If sensitive data is involved, it may be necessary to limit what information these employees can access.  Consider implementing a policy that restricts remote employee access only to the data deemed absolutely necessary to each employee’s job.  Advanced security technologies and training should also be employed to help protect data from intentional or unintentional insider breaches. If your company has a BYOD policy, chances are you have most of these covered. If not, now is the time to re-look at your BYOD policy and integrate it into your DR plan.
You’ll also want to have a communications plan in place that helps off-site employees communicate with one another and with customers.

For some companies, 24-hour-a-day on-site operations are a must.  Make sure that you have on-site accommodations for employees who may have to remain at your facility during severe weather, including sleeping and showering facilities, food and fresh water.  If that’s not possible, have a plan that allows key employees to stay at local hotels (within walking distance since vehicle travel may not be possible).


Chances are your organization relies on Internet connections to function, especially if you use cloud computing for file storage, virtual servers and customer support systems. If feasible, consider getting service from at least two different providers using diverse paths to enter your building. If your utilities use the same path, consider wireless backups or at least use different technologies.

Even the best back-ups won’t matter if you don’t have power. Some companies can get by without power and their IT systems for a short time, but if zero downtime is required at your company, make sure you have access to a secondary source of power such as a generator to keep critical systems running.

Take It Off-site

Better yet, consider moving key data and applications to a reputable cloud services provider (CSP) or data center. Even though they must deal with severe weather as well ─ unusual winter storms included ─ the good ones are prepared to do so. To be sure they are, ask about their business continuity and disaster recovery plans, including how often they test them.  Do they undergo regular audits by third-party companies and meet the requirements for various regulatory agencies and legislative acts such as HIPAA and PCI? Most entail meeting rigorous security requirements and having a solid disaster recovery plan in place. What kind of disaster recovery services do they offer?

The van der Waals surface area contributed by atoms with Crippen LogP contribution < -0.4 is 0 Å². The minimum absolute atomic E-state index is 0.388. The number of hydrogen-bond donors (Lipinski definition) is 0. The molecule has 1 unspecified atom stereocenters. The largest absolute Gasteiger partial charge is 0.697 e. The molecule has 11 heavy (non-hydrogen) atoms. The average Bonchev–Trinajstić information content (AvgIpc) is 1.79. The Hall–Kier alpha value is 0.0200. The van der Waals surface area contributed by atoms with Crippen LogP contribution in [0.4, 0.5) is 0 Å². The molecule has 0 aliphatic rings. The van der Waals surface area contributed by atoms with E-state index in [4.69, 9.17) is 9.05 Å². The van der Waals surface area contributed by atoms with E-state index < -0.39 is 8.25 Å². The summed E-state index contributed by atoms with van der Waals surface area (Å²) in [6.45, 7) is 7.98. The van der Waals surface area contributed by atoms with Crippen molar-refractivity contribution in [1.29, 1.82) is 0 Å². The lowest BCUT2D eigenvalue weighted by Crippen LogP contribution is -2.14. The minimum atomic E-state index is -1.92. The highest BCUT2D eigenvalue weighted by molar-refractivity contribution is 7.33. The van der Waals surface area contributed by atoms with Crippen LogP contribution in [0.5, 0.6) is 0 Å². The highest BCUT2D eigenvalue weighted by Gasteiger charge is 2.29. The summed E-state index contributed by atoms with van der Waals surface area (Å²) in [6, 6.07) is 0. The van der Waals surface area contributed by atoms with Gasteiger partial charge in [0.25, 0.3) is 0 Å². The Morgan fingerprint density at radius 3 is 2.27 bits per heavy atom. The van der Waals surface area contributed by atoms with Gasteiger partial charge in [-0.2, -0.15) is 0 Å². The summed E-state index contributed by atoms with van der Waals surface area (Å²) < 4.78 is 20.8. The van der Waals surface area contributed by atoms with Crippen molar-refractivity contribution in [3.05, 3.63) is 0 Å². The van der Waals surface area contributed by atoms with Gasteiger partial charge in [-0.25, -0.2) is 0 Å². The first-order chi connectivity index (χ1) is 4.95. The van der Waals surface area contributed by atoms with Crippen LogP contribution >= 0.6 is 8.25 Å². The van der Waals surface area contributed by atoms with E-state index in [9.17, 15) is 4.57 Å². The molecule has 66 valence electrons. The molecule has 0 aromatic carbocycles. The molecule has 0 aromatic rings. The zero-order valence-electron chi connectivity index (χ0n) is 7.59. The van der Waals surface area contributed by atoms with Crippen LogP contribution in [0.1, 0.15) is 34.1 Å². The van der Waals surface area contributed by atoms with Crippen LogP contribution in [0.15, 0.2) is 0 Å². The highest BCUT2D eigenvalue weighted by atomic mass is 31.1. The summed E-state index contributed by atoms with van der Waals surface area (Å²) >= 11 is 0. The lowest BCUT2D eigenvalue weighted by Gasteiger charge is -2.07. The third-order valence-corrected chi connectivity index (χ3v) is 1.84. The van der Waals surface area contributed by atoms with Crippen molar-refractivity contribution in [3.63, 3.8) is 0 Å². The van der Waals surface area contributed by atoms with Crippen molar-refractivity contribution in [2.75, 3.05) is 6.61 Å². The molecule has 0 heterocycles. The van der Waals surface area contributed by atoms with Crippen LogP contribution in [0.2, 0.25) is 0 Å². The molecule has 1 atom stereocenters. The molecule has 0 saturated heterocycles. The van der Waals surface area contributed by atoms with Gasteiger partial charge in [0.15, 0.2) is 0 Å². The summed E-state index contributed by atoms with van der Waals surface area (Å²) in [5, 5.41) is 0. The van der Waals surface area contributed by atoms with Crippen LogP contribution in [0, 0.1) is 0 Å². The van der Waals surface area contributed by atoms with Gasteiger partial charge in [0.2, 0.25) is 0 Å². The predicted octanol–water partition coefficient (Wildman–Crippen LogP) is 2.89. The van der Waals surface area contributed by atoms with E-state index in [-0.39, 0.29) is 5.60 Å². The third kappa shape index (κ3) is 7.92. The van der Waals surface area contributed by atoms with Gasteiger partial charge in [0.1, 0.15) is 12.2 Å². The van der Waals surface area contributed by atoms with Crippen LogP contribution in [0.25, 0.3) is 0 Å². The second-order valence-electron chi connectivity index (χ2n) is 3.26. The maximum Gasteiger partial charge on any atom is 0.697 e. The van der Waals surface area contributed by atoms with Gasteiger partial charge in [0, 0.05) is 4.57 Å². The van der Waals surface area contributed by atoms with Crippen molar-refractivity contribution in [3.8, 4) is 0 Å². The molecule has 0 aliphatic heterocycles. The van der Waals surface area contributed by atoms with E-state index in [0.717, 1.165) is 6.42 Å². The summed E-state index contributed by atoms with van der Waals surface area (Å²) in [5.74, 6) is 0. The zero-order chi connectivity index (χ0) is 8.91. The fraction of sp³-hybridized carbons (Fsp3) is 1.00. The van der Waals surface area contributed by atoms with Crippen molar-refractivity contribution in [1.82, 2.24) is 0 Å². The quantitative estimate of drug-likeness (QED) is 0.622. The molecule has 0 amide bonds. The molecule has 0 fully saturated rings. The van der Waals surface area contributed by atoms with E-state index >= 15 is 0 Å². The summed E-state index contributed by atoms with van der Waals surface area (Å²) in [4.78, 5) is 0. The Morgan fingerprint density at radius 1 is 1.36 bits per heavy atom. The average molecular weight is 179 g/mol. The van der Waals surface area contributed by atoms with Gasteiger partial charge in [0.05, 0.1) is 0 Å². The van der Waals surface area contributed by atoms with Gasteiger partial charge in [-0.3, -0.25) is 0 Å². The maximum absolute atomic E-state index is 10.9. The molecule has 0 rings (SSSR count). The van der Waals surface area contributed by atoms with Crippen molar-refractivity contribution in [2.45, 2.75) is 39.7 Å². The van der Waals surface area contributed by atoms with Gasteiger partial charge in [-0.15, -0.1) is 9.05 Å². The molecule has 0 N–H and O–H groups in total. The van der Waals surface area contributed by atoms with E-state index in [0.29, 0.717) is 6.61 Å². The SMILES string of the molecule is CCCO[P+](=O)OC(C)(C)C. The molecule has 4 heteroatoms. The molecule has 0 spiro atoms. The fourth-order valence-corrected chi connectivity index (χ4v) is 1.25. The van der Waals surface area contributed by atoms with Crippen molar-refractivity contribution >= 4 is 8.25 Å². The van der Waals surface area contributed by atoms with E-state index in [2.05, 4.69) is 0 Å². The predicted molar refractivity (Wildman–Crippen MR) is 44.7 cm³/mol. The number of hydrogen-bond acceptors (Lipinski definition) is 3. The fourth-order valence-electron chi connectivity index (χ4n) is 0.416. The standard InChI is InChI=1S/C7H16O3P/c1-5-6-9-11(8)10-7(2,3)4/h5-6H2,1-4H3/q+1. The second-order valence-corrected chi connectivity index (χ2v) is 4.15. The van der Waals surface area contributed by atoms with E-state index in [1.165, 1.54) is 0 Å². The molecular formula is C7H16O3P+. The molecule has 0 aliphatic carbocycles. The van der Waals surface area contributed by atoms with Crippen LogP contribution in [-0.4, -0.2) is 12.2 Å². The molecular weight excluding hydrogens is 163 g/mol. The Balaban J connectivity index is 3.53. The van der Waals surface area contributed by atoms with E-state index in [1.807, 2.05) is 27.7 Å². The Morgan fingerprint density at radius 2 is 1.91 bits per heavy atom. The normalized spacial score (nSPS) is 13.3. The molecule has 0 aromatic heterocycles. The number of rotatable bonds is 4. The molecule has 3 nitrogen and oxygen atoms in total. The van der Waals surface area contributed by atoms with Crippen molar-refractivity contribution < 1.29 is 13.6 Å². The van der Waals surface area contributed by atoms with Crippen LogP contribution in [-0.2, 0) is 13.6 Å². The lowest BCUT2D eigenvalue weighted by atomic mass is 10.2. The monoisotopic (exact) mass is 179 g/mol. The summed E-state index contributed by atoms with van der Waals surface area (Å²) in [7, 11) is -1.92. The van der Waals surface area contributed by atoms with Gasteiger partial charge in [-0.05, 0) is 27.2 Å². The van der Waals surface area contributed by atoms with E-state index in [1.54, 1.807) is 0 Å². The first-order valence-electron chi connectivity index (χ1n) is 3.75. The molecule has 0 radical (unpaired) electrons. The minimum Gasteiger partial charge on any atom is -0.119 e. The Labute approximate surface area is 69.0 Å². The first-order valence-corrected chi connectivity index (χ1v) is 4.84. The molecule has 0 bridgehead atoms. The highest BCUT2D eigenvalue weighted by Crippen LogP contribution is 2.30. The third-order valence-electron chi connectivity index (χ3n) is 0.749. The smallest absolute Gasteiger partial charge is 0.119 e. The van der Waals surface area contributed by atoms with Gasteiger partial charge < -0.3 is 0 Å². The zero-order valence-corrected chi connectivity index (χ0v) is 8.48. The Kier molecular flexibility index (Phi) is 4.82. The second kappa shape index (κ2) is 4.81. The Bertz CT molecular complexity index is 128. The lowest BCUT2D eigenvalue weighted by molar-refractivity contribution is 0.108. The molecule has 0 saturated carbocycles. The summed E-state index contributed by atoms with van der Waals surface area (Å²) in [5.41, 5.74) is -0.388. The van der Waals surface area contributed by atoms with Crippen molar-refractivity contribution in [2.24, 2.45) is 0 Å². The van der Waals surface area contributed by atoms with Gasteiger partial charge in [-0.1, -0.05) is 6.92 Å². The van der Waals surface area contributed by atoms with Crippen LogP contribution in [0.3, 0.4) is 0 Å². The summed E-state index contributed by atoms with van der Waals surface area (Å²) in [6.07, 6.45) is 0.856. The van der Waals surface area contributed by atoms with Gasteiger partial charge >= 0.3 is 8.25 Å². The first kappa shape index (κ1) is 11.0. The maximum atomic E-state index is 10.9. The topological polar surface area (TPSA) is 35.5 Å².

Understand your own requirements for security and uptime as well.  Assess the kind of data you have and how important it is to have access to it ─ and how long, if at all, you can go without access.  Make sure your CSP or data center operator can meet your recovery point and recovery time objectives.

The Time is Now

Winter will wind down eventually and the threats of winter storms will abate, but each season brings with it the potential for natural disasters of some kind. That’s not going to change.  If you don’t have a DR plan in place, start working on one now. If you do have one, evaluate it to make sure it covers any kind of natural disaster ─ even those rare winter ones like some of the southern U.S. has experienced in 2014. Of course, your DR plan should also take into account the myriad possibilities for manmade disasters.

Most important, don’t wait until Hell freezes over to get an up-to-date, tested DR plan in place. It already has.